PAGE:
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Senior doctors call for Guantanamo release

A group of senior doctors has called for a London man held in Guantanamo Bay to be released, warning of his "fragile medical condition".

Medics said that Shaker Aamer was suffering from conditions including post-traumatic stress disorder and asthma and his continued detention was having an "appalling effect" on his health and that of his family.

Prime Minister David Cameron is expected to again raise Mr Aamer's case with President Barack Obama during his visit to Washington this week.

Mr Aamer, who is originally from Saudi Arabia but moved to Battersea, London, and has a wife and four children there, has been incarcerated at the controversial US detention centre since 2002.

Shaker Aamer with two of his children, son Michael and daughter Johninh. Credit: Michael Stephens/PA Archive/Press Association Images

In a letter to a national newspaper, the health experts, including consultants and professors, said Mr Aamer had "pressing medical concerns".

The signatories include three members of the Foreign Office pro bono medical panel, which can assist with advice for Britons held overseas but which the doctors said had so far not been allowed to help Mr Aamer.

The letter was organised by David Nicholl, a consultant neurologist, human rights activist and member of the council of the Royal College of Physicians, and is signed by physicians, including professors of neurology and public health, consultants and GPs.

Shaker Aamer has been held at Guantanamo Bay since 2002 Credit: Reprieve

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Reprieve: UK Government should take action

The director of the legal charity Reprieve has urged the UK Government to do more to help Shaker Aamer.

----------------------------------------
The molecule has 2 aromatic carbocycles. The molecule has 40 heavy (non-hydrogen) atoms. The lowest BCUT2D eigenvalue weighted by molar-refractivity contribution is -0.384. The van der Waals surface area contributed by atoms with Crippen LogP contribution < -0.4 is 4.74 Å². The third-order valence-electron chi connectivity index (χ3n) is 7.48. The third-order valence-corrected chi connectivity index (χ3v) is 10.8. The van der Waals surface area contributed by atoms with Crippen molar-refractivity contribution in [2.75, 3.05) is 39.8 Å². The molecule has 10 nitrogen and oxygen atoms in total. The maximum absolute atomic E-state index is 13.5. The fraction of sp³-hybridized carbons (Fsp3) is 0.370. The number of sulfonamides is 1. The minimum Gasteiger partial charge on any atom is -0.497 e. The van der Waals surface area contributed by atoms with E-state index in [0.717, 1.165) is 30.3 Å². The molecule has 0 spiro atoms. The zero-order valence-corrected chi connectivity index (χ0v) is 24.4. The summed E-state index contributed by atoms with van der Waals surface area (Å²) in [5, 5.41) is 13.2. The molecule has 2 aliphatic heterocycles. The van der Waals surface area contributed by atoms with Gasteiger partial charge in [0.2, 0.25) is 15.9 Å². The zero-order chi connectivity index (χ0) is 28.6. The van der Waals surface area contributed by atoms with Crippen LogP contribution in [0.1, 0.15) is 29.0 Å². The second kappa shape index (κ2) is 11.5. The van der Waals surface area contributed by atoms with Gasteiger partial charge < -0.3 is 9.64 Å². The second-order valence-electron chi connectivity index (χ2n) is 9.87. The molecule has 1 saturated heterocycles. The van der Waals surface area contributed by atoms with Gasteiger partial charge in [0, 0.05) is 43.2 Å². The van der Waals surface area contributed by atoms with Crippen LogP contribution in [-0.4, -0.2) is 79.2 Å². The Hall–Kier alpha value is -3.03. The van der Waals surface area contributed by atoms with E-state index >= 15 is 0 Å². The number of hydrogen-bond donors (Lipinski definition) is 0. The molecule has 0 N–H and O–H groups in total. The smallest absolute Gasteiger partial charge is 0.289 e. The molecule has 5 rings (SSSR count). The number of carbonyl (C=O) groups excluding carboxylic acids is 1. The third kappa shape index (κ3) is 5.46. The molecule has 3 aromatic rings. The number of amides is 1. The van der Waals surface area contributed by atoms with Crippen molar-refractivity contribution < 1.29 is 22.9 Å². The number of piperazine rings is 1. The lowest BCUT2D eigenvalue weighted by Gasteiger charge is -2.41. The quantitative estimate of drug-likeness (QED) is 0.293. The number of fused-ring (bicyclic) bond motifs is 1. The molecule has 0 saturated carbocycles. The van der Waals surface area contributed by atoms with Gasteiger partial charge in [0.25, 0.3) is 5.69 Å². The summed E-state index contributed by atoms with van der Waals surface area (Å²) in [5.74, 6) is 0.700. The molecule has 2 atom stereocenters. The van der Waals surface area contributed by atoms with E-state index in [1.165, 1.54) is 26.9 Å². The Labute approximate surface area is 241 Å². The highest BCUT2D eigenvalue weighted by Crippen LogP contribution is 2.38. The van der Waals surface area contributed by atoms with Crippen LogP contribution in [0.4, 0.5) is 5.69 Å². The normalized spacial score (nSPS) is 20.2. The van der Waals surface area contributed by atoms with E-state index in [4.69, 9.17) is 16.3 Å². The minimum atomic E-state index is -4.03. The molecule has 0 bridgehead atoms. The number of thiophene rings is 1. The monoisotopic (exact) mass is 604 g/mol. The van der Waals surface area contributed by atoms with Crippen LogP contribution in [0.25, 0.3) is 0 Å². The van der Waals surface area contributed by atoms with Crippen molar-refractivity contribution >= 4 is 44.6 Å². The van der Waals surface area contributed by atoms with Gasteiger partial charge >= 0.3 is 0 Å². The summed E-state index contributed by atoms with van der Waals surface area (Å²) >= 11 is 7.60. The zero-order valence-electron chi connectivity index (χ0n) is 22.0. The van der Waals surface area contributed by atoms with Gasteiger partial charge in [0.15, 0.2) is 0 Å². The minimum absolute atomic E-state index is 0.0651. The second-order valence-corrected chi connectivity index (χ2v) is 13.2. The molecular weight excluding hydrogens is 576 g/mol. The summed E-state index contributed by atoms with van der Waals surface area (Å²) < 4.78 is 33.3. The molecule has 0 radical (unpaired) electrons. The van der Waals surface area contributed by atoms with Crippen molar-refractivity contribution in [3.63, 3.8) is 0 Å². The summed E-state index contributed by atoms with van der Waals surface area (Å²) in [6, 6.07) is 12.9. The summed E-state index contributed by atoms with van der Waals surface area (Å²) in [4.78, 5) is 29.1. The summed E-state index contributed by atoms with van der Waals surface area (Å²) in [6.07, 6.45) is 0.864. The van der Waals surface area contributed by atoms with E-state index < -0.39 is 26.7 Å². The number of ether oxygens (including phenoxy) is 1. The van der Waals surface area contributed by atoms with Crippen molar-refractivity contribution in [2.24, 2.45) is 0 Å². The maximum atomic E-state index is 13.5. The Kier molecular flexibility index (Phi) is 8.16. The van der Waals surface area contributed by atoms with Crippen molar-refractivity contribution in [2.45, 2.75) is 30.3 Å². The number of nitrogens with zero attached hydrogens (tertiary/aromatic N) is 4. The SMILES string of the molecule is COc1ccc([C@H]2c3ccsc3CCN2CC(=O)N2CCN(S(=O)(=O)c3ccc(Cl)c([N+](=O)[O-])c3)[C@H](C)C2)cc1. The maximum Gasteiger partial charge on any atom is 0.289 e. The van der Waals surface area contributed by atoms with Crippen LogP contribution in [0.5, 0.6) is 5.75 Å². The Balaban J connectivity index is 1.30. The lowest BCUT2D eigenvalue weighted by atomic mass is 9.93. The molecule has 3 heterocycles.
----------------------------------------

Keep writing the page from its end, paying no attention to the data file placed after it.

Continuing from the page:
"Shaker has a wife and four British kids – one of whom he’s never met – in London. The UK just accepts routine assurances from the US that all is well, when all is rotten in Guantanamo Bay. Does the UK really take the position that there is nothing more that can be done if a close ally is committing the on-going torture of Shaker Aamer?”

– Clive Stafford Smith, Reprieve

Londoner in Guantanamo Bay goes on hunger strike

Shaker Aamer has been held in Guantanamo Bay for over eleven years. Credit: US Department of Defense

A South Londoner who is being held in the US detention camp in Guantanamo Bay has gone on hunger strike. Shaker Aamer has been held at the base for eleven years but has not been tried or charged.

Mr Aamer has said he has lost over 30 pounds since he joined the strike. Lawyers for the inmates say around three-quarters of them have gone on hunger strike at the camp.

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Comic announces Guantanamo Brit is suing MI5 and MI6

Frankie Boyle has tweeted that Mr Aamer is "just trying to get home". Credit: Sean Dempsey/PA Wire

Comedian Frankie Boyle has today announced a defamation suit against MI5 and MI6 on behalf of Shaker Aamer, the last remaining British resident held in Guantanamo Bay.